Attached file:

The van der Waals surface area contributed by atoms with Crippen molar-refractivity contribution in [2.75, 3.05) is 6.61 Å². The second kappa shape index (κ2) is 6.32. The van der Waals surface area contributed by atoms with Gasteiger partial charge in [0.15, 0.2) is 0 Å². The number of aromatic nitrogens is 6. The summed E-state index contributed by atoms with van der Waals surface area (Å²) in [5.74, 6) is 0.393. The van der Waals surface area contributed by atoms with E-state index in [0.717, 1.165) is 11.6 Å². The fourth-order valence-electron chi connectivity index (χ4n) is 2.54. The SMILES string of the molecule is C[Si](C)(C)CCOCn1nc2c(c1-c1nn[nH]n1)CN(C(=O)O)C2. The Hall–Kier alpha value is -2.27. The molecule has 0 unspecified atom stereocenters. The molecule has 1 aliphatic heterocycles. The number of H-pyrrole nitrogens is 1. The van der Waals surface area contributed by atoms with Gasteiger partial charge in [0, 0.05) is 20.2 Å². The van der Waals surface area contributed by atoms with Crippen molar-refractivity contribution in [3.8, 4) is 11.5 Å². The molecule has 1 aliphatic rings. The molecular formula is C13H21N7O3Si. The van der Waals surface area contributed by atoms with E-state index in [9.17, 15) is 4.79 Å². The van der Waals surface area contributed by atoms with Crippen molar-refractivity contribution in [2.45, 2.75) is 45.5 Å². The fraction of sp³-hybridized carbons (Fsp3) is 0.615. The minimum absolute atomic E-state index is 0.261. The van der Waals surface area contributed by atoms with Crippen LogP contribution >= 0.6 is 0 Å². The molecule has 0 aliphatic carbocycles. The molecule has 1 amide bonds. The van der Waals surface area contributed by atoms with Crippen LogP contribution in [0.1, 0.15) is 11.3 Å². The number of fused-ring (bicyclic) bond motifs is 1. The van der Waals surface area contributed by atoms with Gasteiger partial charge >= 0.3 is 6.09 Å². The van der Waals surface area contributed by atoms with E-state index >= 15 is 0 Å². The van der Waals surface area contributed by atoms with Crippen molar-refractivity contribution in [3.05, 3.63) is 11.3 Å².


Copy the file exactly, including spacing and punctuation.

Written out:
The van der Waals surface area contributed by atoms with Crippen molar-refractivity contribution in [2.75, 3.05) is 6.61 Å². The second kappa shape index (κ2) is 6.32. The van der Waals surface area contributed by atoms with Gasteiger partial charge in [0.15, 0.2) is 0 Å². The number of aromatic nitrogens is 6. The summed E-state index contributed by atoms with van der Waals surface area (Å²) in [5.74, 6) is 0.393. The van der Waals surface area contributed by atoms with E-state index in [0.717, 1.165) is 11.6 Å². The fourth-order valence-electron chi connectivity index (χ4n) is 2.54. The SMILES string of the molecule is C[Si](C)(C)CCOCn1nc2c(c1-c1nn[nH]n1)CN(C(=O)O)C2. The Hall–Kier alpha value is -2.27. The molecule has 0 unspecified atom stereocenters. The molecule has 1 aliphatic heterocycles. The number of H-pyrrole nitrogens is 1. The van der Waals surface area contributed by atoms with Gasteiger partial charge in [0, 0.05) is 20.2 Å². The van der Waals surface area contributed by atoms with Crippen molar-refractivity contribution in [3.8, 4) is 11.5 Å². The molecule has 1 aliphatic rings. The molecular formula is C13H21N7O3Si. The van der Waals surface area contributed by atoms with E-state index in [9.17, 15) is 4.79 Å². The van der Waals surface area contributed by atoms with Crippen molar-refractivity contribution in [2.45, 2.75) is 45.5 Å². The fraction of sp³-hybridized carbons (Fsp3) is 0.615. The minimum absolute atomic E-state index is 0.261. The van der Waals surface area contributed by atoms with Crippen LogP contribution >= 0.6 is 0 Å². The molecule has 0 aliphatic carbocycles. The molecule has 1 amide bonds. The van der Waals surface area contributed by atoms with Crippen LogP contribution in [0.1, 0.15) is 11.3 Å². The number of fused-ring (bicyclic) bond motifs is 1. The van der Waals surface area contributed by atoms with Gasteiger partial charge >= 0.3 is 6.09 Å². The van der Waals surface area contributed by atoms with E-state index >= 15 is 0 Å². The van der Waals surface area contributed by atoms with Crippen molar-refractivity contribution in [3.05, 3.63) is 11.3 Å².